Page last updated at 09:40 GMT, Thursday, 14 May 2009 10:40 UK

Charity to sue over wife's murder

Sabina Akhtar
Sabina Akhtar was stabbed to death

A charity plans to sue a police force and the Crown Prosecution Service (CPS) over claims they failed to protect a woman murdered by her violent husband.

Refuge claims Greater Manchester Police and the CPS breached human rights legislation over the death of Sabina Akhtar, 26, who was murdered in 2008.

Human rights lawyer Helena Kennedy said the action could become a test case.

Chief Constable Peter Fahy said it was the court system, and not police, which failed to protect victims.

Malik Mannan, 36, was found guilty of stabbing Sabina Akhtar, 26, to death at their home in Longsight, Manchester, in September 2008.

Ms Akhtar had contacted police two months before her death and alleged he had assaulted her and made threats to kill her.

Mannan was questioned and was then arrested again after breaching his bail conditions four days before he killed Ms Akhtar, but he was released and continued harassing her.

I believe the only way to change policy and practice is to hit them where it hurts in their wallets
Sandra Horley, Refuge

The CPS apologised to her family before he was sentenced, saying it had been "wrong" not to charge him earlier.

Her family said she would still be alive if Mannan had been charged, and they were also angry that when the killer was released without charge it took police four days to contact Ms Akhtar.

Sandra Horley, chief executive of Refuge, told BBC Radio 4's The Report: "Under human rights legislation the authorities have a duty to protect persons and we believed in this case the police and CPS failed spectacularly and if they had handled it better she might still be alive today.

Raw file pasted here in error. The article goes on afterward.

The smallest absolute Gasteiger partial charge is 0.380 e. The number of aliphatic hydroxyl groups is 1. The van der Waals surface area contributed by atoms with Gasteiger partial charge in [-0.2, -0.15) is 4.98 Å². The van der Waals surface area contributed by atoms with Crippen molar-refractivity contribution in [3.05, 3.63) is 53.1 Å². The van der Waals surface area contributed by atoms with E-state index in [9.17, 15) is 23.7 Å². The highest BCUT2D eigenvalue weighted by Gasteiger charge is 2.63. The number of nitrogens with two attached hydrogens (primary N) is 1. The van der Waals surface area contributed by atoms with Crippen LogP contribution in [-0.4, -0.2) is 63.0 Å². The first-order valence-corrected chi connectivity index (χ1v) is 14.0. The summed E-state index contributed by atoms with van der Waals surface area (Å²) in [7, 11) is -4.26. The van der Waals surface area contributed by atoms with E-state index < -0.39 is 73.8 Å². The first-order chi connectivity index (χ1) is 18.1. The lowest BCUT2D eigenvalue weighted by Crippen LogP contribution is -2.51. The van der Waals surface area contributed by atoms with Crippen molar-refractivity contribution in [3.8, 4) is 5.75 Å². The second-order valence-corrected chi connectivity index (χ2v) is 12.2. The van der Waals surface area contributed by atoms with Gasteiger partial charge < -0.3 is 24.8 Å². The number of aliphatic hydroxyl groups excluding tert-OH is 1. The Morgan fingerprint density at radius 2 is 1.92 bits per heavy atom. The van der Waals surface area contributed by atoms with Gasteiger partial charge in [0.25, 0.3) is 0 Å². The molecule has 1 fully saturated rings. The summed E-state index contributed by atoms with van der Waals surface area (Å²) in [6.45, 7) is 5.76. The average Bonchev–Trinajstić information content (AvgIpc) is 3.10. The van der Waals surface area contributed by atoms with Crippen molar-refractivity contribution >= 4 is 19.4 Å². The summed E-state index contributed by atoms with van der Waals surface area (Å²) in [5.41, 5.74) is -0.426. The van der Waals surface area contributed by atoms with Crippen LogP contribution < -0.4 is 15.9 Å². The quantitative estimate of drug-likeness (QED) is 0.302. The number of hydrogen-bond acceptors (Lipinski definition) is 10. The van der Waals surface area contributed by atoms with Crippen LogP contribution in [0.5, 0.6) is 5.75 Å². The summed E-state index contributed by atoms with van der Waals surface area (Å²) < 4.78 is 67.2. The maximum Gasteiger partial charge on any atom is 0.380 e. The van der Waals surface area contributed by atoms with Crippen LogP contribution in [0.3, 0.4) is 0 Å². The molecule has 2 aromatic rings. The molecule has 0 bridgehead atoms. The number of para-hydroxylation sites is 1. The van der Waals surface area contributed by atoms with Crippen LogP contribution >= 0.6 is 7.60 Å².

"I believe the only way to change policy and practice is to hit them where it hurts in their wallets," said Ms Horley.

Test case

And she added that if the case was successful it would have a dramatic effect on the police and CPS.

Refuge said it had approached Baroness Kennedy QC, a human rights barrister, to help it find a way of bringing a test case against GMP and the CPS for failing to protect Ms Akhtar.

Baroness Kennedy QC said cases had been brought in the USA over failures of police to take domestic violence seriously.

She said: "I'm not someone who would automatically reach for the law to solve policy problems.

"The police failure to act in domestic violence is something well known to us and in fact they have improved their game considerably but in some forces it is not good enough."

I don't think we got it wrong
Ch Con Peter Fahy, Greater Manchester Police

Ms Kennedy said the police needed to be confronted with their duty towards the victims of domestic violence.

GMP deals with about 68,000 cases of domestic violence each year and Mr Fahy said that, as well as investigations, his officers gave support to victims.

"But clearly, I can't have an officer with every victim 24 hours a day and that's the real difficulty of the system," Mr Fahy told BBC Radio Manchester.

"It's ironic that these particular people are talking about using the court system to try and sue us when it is actually that court system which fails to protect victims of domestic violence."

Mr Fahy described the Sabina Akhtar case as "absolutely tragic", but denied that his officers had failed her.

"I don't think we got it wrong," said the chief constable.

"We attended that address a number of times, we gave a lot of support to that victim, we provided an interpreter.

"It got to the stage when we put a file of evidence through to the CPS and they decided not to prosecute."

The CPS said it had not received any details of a civil action, but that it would respond should it happen.

"The Chief Crown Prosecutor, John Holt, has personally apologised to the family of Sabina Akhtar for the way the CPS handled an earlier case against Malik Mannan," a spokesman said.

The Report is broadcast on BBC Radio 4, Thursday 14 May at 2000 BST. You can also listen via the BBC iPlayer or download the podcast.

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